A telegram for the Government, consisting of 6,480 words, was received here to-night from the San Francisco Chamber of Commerce. It is the full report of that body in favor of and urging the ratification of the Sandwich Islands treaty. I think its strongest argument is, that with such a treaty in force, the Government would have a fair pretext for resisting by military power, the occupation of the Islands by England or France. If we can't get the property, it is at least wise to see that they don't. We certainly cannot get it. The King will not sell; we shall not seize it of course. Its free use is indispensable to our Pacific commerce. Hence we should take care that that free use shall be secured to us. The reciprocity treaty blocks the game on all obstacles to this. Nothing else can.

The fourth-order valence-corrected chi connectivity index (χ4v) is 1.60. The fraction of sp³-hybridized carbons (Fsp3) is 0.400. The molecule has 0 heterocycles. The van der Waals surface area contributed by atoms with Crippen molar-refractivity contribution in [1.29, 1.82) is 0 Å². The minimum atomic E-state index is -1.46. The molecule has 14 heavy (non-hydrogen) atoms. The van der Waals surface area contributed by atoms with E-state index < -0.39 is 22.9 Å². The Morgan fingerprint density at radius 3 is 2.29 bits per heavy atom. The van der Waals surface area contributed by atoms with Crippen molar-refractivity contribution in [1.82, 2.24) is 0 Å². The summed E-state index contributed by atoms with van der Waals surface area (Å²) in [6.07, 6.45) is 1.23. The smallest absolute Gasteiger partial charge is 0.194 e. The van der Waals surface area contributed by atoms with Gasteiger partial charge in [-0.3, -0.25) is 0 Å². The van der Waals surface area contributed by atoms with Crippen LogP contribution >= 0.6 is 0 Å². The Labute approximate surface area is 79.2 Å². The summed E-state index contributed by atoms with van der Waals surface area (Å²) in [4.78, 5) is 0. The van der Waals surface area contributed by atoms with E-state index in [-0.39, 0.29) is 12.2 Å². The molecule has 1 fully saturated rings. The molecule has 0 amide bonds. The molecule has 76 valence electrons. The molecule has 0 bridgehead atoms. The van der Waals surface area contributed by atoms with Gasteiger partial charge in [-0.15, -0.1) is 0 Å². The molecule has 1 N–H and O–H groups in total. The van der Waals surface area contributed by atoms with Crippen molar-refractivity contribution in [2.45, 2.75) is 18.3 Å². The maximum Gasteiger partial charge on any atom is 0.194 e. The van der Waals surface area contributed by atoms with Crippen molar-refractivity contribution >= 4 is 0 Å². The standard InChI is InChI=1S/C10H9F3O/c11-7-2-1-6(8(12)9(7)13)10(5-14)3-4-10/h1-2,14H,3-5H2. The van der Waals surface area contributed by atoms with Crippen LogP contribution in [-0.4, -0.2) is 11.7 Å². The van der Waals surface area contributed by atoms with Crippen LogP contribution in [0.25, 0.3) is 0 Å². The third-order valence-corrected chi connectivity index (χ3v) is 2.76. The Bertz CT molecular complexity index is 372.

I know of no objection to the treaty except that it will decrease our national revenue by $150,000 a year - but inasmuch as the Pacific coast has but to pay that, in the form of increased prices charged for sugar to cover the duties, perhaps the Government had better tax the coast people to that amount on something else and secure to itself the valuable freedom of the islands through the reciprocity treaty.
Still, it would be just like these Solons here to forget all judgment in the desire to save that trifle of revenue. They give $100,000,000 to the Pacific Railroad, and $500,000 a year to the China mail, and now it would be exceedingly like them to forget the Sandwich Islands are just as much a necessary part of the grand highway they are creating between New York and China as Damascus is a necessary part of the legitimate route from a sinful world to the devil. It would be like them. It would so accord with their policy of saving at the spigot while they lose and the bung.